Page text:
John* has lived in three homes along this three mile stretch; he has spent his entire life in this same modest dimension of space. He walked these roads as a boy when they were gravel, and when a light sprinkling of old farmhouses shone the only lights among long, deep fields and passing automobiles were rare occurrences. He remembers. He carries memories well over half a century of this one rural point on the compass, and that makes him an uncommon man these days when speed of turnover, housing developments, strangers living next to strangers and cul-de-sacs turned in on themselves have become the new paradigm, one that has swept away the old country sense of possession — that unspoken, ancient feeling that the woods and fields belonged to oneself and to all the neighbors who could recognize each other a half mile away by their gait and height. One family helped another bring in the summer cuttings of hay. They took wind-blown trees from each other’s wood lots for their stoves, built walls with stone scavenged along the verges of many fields, picked summer berries together on the scrubby edges of a common road, and the fathers and sons hunted grouse, squirrel, pheasant and deer and did their butchering while they talked about the weather.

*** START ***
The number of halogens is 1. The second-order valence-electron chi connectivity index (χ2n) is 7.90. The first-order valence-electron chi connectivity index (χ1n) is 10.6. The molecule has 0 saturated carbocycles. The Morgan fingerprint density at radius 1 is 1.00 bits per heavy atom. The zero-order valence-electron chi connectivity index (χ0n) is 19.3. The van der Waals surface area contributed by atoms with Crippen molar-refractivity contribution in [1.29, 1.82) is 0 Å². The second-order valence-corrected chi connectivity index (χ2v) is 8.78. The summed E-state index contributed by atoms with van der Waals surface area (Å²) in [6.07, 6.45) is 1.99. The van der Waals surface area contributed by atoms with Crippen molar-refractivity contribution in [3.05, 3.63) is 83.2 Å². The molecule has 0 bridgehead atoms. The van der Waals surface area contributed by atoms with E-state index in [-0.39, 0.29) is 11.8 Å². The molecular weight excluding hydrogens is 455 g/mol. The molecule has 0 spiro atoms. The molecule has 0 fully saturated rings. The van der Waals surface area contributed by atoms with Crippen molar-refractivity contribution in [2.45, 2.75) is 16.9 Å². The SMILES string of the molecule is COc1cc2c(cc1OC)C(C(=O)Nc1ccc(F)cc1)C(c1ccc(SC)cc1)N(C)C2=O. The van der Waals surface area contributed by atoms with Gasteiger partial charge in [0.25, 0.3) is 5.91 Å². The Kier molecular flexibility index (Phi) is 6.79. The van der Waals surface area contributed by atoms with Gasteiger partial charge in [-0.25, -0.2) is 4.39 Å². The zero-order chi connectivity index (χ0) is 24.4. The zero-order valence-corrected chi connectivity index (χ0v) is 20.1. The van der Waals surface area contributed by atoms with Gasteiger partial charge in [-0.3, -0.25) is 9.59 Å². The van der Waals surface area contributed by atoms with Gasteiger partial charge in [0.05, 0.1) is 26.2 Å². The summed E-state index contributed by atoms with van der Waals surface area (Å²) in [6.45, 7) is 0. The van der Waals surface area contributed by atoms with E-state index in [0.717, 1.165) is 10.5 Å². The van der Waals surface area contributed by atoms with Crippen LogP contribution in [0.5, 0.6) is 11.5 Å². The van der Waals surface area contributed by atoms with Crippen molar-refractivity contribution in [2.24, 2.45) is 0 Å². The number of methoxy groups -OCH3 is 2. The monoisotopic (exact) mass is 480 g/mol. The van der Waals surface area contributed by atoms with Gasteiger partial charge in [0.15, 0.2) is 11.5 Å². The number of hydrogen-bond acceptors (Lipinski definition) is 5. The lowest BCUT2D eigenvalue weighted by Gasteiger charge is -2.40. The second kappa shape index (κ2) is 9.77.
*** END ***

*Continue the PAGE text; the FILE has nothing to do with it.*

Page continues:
John remembers the March blizzard of 1958 when a few miles west of here Morgantown was buried under 50 inches of snow, and this road was closed for a week until big yellow highway road graders were brought in and opened a narrow path so the dairy farmers could get their milk out. He and other men and women walked from house to house checking to see if everyone was safe.
Yesterday he told me that a friend had taken a 10-pointer out of the corn across the way, and while he admired his kill, he said, “I never shot no bow. I’m no Indian. I only ever looked down a barrel.” He still walks this road every day. He tells me about the depth of the water in his wheelbarrow if we’ve had a heavy rain, and when I ask a specific question, he’ll give me another bit of history about this landscape. He watches out for our home when we’re gone. He remembers.
*I’ve changed his name.